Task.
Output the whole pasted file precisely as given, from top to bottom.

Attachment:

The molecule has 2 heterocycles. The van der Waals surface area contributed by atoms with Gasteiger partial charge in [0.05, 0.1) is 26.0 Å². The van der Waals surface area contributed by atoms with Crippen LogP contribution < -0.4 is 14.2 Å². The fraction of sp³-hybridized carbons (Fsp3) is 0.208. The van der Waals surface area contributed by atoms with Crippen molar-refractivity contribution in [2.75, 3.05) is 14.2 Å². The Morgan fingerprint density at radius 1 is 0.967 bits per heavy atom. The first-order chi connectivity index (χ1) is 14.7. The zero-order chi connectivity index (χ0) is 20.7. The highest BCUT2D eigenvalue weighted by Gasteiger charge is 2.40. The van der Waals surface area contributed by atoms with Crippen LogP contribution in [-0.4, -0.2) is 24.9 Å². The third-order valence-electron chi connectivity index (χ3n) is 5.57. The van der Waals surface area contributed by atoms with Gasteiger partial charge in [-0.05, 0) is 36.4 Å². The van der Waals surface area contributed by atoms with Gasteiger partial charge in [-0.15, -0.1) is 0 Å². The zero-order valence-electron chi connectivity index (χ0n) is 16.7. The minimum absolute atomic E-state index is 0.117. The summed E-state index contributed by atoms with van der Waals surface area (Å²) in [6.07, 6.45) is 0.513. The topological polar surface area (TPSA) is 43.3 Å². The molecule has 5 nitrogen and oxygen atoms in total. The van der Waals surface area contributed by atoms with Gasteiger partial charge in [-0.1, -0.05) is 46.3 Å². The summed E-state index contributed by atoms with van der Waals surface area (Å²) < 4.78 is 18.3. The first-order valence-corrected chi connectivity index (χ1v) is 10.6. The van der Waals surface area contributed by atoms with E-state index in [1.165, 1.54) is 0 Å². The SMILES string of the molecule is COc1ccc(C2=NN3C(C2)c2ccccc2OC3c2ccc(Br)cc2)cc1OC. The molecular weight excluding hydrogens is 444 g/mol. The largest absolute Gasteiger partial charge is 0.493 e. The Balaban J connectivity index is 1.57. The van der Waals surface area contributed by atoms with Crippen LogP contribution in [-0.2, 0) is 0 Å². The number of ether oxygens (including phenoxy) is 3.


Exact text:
The molecule has 2 heterocycles. The van der Waals surface area contributed by atoms with Gasteiger partial charge in [0.05, 0.1) is 26.0 Å². The van der Waals surface area contributed by atoms with Crippen LogP contribution < -0.4 is 14.2 Å². The fraction of sp³-hybridized carbons (Fsp3) is 0.208. The van der Waals surface area contributed by atoms with Crippen molar-refractivity contribution in [2.75, 3.05) is 14.2 Å². The Morgan fingerprint density at radius 1 is 0.967 bits per heavy atom. The first-order chi connectivity index (χ1) is 14.7. The zero-order chi connectivity index (χ0) is 20.7. The highest BCUT2D eigenvalue weighted by Gasteiger charge is 2.40. The van der Waals surface area contributed by atoms with Crippen LogP contribution in [-0.4, -0.2) is 24.9 Å². The third-order valence-electron chi connectivity index (χ3n) is 5.57. The van der Waals surface area contributed by atoms with Gasteiger partial charge in [-0.05, 0) is 36.4 Å². The van der Waals surface area contributed by atoms with Gasteiger partial charge in [-0.15, -0.1) is 0 Å². The zero-order valence-electron chi connectivity index (χ0n) is 16.7. The minimum absolute atomic E-state index is 0.117. The summed E-state index contributed by atoms with van der Waals surface area (Å²) in [6.07, 6.45) is 0.513. The topological polar surface area (TPSA) is 43.3 Å². The molecule has 5 nitrogen and oxygen atoms in total. The van der Waals surface area contributed by atoms with Gasteiger partial charge in [-0.1, -0.05) is 46.3 Å². The summed E-state index contributed by atoms with van der Waals surface area (Å²) < 4.78 is 18.3. The first-order valence-corrected chi connectivity index (χ1v) is 10.6. The van der Waals surface area contributed by atoms with E-state index in [1.165, 1.54) is 0 Å². The SMILES string of the molecule is COc1ccc(C2=NN3C(C2)c2ccccc2OC3c2ccc(Br)cc2)cc1OC. The molecular weight excluding hydrogens is 444 g/mol. The largest absolute Gasteiger partial charge is 0.493 e. The Balaban J connectivity index is 1.57. The van der Waals surface area contributed by atoms with Crippen LogP contribution in [-0.2, 0) is 0 Å². The number of ether oxygens (including phenoxy) is 3.